Feeds

MS pulls plug on Mac IE

No more downloads after January 2006

Secure remote control for conventional and virtual desktops

Microsoft will formally kill the Mac version of Internet Explorer on 31 January 2006, the software giant has admitted.

The software's been moribund since June 2003, of course, when the company said it would no longer develop the code. At the time, it said it would stop supporting the product in 2005, and indeed, the appropriate product page on its website says support will stop on 31 December.

Actually, work on the Mac version of IE is believed to have been effectively halted back in February 2003, when Microsoft decided to can development of version 6.0 of the browser a month after Apple announced its own browser, Safari. Ironically, IE:Mac won plaudits from its earliest days for its speed relative to the rather clunky Mac implementation of Netscape. Indeed, the Mac OS 9 version of IE runs at a fair old speed, very different from the Mac OS X release.

Apple went as far as to formally back IE when CEO Steve Jobs, newly returned to that role, announced a cash injection from the company's Redmond rival. The Mac maker's later decision to create Safari appears to have signed IE's death warrant, coming at a time when the software giant felt it better to deploy coding resources elsewhere.

But you'll still have a month to download it before IE:Mac is yanked from Microsoft's servers. The Beast of Redmond recommends users move to "more recent web browsing technologies such as Apple's Safari", but Firefox is a solid alternative, as are Opera, iCab, Omniweb and Camino. And with so many of the world's websites written to IE's definition of HTML, XML etc. rather than the official standards - which Safari follows very closely - these are often better options than the Apple browser. ®

New hybrid storage solutions

More from The Register

next story
Apple iPhone 6: Missing sapphire glass screen FAIL explained
They just cannae do it in time, says analyst
Half a BILLION in the making: Bungie's Destiny reviewed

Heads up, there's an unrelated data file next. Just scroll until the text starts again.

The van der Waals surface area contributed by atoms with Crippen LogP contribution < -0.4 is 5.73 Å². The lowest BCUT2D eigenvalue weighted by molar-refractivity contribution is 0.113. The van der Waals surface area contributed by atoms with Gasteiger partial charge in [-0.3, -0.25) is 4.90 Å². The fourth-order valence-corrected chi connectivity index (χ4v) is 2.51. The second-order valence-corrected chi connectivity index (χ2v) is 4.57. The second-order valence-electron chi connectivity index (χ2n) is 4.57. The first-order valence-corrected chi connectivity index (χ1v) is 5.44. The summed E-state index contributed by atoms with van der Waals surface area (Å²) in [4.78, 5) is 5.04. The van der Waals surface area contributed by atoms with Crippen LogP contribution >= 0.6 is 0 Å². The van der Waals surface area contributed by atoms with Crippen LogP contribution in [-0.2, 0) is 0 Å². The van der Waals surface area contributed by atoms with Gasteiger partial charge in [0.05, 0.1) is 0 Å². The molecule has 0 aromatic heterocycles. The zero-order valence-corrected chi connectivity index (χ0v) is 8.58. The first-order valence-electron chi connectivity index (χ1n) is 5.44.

It feels very familiar - but it's still good
Oh noes, fanbois! iPhone 6 Plus shipments 'DELAYED' in the UK
Is EMBIGGENED Apple mobile REALLY that popular?
Apple's big bang: iPhone 6, ANOTHER iPhone 6 Plus and WATCH OUT
Let's >sigh< see what Cupertino has been up to for the past year
Huawei ditches new Windows Phone mobe plans, blames poor sales
Giganto mobe firm slams door shut on Microsoft. OH DEAR
Phones 4u website DIES as wounded mobe retailer struggles to stay above water
Founder blames 'ruthless network partners' for implosion
Apple's SNEAKY plan: COPY ANDROID. Hello iPhone 6, Watch
Sizes, prices and all – but not for the wrist-o-puter
Get your Indian Landfill Android One handsets - they're only SIXTY QUID
Cheap and deafening mobes for the subcontinental masses
prev story

Whitepapers

Secure remote control for conventional and virtual desktops
Balancing user privacy and privileged access, in accordance with compliance frameworks and legislation. Evaluating any potential remote control choice.
Saudi Petroleum chooses Tegile storage solution
A storage solution that addresses company growth and performance for business-critical applications of caseware archive and search along with other key operational systems.
High Performance for All
While HPC is not new, it has traditionally been seen as a specialist area – is it now geared up to meet more mainstream requirements?
Security for virtualized datacentres
Legacy security solutions are inefficient due to the architectural differences between physical and virtual environments.
Providing a secure and efficient Helpdesk
A single remote control platform for user support is be key to providing an efficient helpdesk. Retain full control over the way in which screen and keystroke data is transmitted.